Burning is limited in the fall due to dry fuel on the ground in the form of grass, crops, crop debris, weeds and fallen leaves, which have been impacted by the recent drought.
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The National Weather Service also issued a statement last week on the elevated fire danger.
The agency said when winds interact with dry air and ground conditions they create enhanced or elevated fire threats.
During this time, they ask the public not to burn trash or initiate backyard or camp fires until the wind calms down and humidity recovers.
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The ODNR Division of Forestry has offered these safety tips when it comes to burning:
- Consider using a 55-gallon drum with a weighted screen lid to provide an enclosed incinerator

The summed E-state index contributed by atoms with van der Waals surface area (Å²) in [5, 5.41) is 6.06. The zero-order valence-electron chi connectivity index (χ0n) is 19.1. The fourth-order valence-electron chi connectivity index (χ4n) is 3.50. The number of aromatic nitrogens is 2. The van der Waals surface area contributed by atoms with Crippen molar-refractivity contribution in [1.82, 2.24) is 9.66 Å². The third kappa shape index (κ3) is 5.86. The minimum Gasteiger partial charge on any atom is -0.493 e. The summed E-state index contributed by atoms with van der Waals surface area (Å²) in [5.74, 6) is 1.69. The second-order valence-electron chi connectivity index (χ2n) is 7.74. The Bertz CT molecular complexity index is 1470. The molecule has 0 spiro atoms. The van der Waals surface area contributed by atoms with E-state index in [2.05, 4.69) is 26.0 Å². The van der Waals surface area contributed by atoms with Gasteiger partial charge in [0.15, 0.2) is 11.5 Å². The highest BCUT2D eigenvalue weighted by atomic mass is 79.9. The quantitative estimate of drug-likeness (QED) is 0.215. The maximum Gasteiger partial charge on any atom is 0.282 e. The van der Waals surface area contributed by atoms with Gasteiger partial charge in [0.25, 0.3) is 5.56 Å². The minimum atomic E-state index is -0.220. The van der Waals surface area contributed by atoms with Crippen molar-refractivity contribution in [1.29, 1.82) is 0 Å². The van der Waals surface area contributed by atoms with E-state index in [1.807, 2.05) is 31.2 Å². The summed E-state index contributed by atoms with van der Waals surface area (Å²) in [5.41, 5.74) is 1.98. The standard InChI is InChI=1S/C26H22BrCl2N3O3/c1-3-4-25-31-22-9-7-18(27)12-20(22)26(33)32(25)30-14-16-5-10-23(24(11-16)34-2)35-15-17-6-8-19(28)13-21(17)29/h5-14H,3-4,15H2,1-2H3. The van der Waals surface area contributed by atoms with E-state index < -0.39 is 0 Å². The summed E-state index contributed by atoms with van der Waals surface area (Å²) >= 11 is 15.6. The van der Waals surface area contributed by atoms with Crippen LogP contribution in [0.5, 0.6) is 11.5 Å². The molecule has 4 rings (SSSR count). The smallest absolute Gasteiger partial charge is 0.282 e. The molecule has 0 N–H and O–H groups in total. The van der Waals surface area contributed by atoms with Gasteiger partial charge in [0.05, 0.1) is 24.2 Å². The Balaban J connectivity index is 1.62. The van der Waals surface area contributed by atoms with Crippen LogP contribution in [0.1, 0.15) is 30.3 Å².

- Know current and future weather conditions, have tools on hand, and never leave a debris burn unattended
- Winds can make a safe fire burn more intensely and escape control, so if this happens, contact your local fire department
- Food waste, dead animals and materials containing rubber, grease, asphalt or petroleum should never be burned
- Be informed about state and local burning regulations
- Consult your local fire department for additional information and safety considerations